Back from the brink with a land­mark project

The Daily Telegraph - Property - - Heritage -

build­ing res­cue. On the edge of the Bre­con Bea­cons, it’s an Aladdin’s cave of his­toric crafts­man­ship, ma­te­ri­als and arte­facts. It also cel­e­brates what Land­mark does best: tak­ing on ex­treme con­ser­va­tion chal­lenges. From the out­set, rain poured through a gap be­tween the pitched gable roofs, and dur­ing a down­pour a stream would run across one of the rooms.

“The roofs didn’t slope into each other, as they would to­day,” ex­plains ar­chi­tect John Goom. “It was as if the car­pen­ters mak­ing the tim­ber-framed roof didn’t talk to the stone ma­sons mak­ing the walls.” When the cru­cible-shaped home was win­dow­less, the howl­ing wind would have swept through, dry­ing it. But as it was grad­u­ally en­closed, damp­ness built up be­tween the in­ner and outer walls.

The crum­bling shell told a story of a build­ing that had been bat­tered by the el­e­ments but was still stand­ing. The muddy hill­side had slipped over the cen­turies against one outer wall, and the pres­sure caused the doors, win­dows and walls to twist. “How­ever, it was re­mark­able in its com­plete­ness,” says Goom. “The roof timbers were in sur­pris­ingly good con­di­tion.”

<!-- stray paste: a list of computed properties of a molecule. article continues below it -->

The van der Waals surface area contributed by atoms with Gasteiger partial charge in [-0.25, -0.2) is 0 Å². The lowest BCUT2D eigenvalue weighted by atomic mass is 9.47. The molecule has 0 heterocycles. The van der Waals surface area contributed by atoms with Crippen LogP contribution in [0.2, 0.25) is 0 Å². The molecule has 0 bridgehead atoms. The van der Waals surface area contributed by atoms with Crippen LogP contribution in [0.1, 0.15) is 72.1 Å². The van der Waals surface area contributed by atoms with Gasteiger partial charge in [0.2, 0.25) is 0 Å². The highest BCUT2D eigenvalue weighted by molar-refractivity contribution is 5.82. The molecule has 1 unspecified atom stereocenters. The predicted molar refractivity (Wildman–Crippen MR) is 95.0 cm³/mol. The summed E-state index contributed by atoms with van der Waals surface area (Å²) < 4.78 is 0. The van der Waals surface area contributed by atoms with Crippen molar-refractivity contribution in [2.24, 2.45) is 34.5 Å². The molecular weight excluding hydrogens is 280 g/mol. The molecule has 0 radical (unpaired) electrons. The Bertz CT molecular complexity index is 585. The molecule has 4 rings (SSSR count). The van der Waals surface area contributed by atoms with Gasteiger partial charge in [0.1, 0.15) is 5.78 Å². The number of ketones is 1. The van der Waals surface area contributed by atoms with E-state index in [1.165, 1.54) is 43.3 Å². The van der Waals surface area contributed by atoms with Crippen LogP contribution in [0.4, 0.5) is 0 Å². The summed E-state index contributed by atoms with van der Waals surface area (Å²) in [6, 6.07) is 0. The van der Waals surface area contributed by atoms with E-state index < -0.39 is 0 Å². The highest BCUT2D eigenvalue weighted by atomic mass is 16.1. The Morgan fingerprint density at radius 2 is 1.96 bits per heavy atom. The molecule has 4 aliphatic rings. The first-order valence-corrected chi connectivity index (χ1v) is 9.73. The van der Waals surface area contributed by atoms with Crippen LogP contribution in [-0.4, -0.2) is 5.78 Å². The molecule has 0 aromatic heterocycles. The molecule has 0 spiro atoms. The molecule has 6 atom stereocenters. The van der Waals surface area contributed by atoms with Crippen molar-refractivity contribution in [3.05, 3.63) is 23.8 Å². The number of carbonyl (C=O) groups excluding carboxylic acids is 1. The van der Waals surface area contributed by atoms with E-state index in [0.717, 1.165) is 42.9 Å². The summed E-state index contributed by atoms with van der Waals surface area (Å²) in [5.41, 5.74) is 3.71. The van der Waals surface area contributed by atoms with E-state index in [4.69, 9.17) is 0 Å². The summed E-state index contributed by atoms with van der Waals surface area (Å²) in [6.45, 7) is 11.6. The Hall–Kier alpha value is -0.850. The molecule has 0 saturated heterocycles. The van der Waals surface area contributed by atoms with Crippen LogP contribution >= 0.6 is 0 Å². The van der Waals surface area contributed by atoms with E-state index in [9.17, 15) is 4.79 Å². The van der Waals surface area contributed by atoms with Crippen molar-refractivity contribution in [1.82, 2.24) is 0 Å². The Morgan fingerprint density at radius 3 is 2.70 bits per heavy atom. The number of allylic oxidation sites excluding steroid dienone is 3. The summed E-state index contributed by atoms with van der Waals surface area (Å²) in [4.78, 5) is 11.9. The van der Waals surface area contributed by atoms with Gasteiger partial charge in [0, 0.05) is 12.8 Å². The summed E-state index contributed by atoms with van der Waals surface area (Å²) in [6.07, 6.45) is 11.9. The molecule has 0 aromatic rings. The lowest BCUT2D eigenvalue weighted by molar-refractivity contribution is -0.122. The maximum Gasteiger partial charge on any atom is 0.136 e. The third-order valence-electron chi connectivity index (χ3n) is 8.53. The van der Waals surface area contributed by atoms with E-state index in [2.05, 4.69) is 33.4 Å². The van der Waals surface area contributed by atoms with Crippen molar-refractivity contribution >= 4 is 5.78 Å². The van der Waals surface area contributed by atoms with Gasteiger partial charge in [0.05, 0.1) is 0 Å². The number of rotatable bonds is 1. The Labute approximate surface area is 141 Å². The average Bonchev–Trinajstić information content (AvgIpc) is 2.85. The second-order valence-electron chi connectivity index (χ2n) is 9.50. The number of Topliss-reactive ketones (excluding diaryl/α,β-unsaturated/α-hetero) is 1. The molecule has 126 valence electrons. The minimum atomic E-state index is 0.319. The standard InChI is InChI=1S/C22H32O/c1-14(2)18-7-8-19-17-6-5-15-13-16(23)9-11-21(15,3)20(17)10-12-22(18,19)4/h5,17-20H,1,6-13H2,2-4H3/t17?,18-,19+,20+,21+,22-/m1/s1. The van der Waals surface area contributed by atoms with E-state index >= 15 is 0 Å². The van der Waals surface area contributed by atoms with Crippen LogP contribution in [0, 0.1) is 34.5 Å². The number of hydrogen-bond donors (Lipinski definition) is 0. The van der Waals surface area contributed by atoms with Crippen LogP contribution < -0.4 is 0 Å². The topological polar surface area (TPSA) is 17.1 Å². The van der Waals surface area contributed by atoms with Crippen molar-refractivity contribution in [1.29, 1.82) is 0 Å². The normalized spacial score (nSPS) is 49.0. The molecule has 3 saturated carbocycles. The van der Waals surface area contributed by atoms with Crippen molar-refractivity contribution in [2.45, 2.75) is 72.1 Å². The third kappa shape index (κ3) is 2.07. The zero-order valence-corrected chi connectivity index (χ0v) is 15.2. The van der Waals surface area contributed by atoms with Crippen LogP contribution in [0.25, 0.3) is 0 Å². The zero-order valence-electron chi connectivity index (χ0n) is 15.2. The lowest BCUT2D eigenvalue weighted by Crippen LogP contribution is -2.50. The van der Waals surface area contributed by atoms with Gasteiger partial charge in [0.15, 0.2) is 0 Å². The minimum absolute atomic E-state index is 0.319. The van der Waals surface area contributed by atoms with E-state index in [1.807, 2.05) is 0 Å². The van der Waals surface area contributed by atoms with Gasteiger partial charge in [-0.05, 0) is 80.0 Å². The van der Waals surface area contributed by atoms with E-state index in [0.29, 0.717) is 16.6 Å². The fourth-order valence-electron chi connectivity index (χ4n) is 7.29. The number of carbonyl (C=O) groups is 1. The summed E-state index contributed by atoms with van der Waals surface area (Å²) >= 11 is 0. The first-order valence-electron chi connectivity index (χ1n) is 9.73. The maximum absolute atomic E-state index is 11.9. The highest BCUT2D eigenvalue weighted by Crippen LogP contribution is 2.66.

The orig­i­nal fire­place had been in the cen­tre of the hall and the smoke would wind its way out through the gaps in the ceil­ing. Even though the hearth was later moved, the tim­ber above re­mains black­ened. The rem­nants of sand­bags were dis­cov­ered and a pair of shoes from the 17th cen­tury were found con­cealed un­der the eaves, most likely to ward off witches. They have been put back in their hid­ing place – you can never be too care­ful.

No one knows who the prop­erty was built for, but it’s as­sumed to be some­one of sta­tus and at­tached to the nearby Llan­thony Priory.

The re­mote val­ley was rav­aged by plague, and was caught up in the Welsh upris­ing led by rebel Owain Glyn­dŵr

In­side Ll­wyn Ce­lyn, which costs £909 for a four night stay

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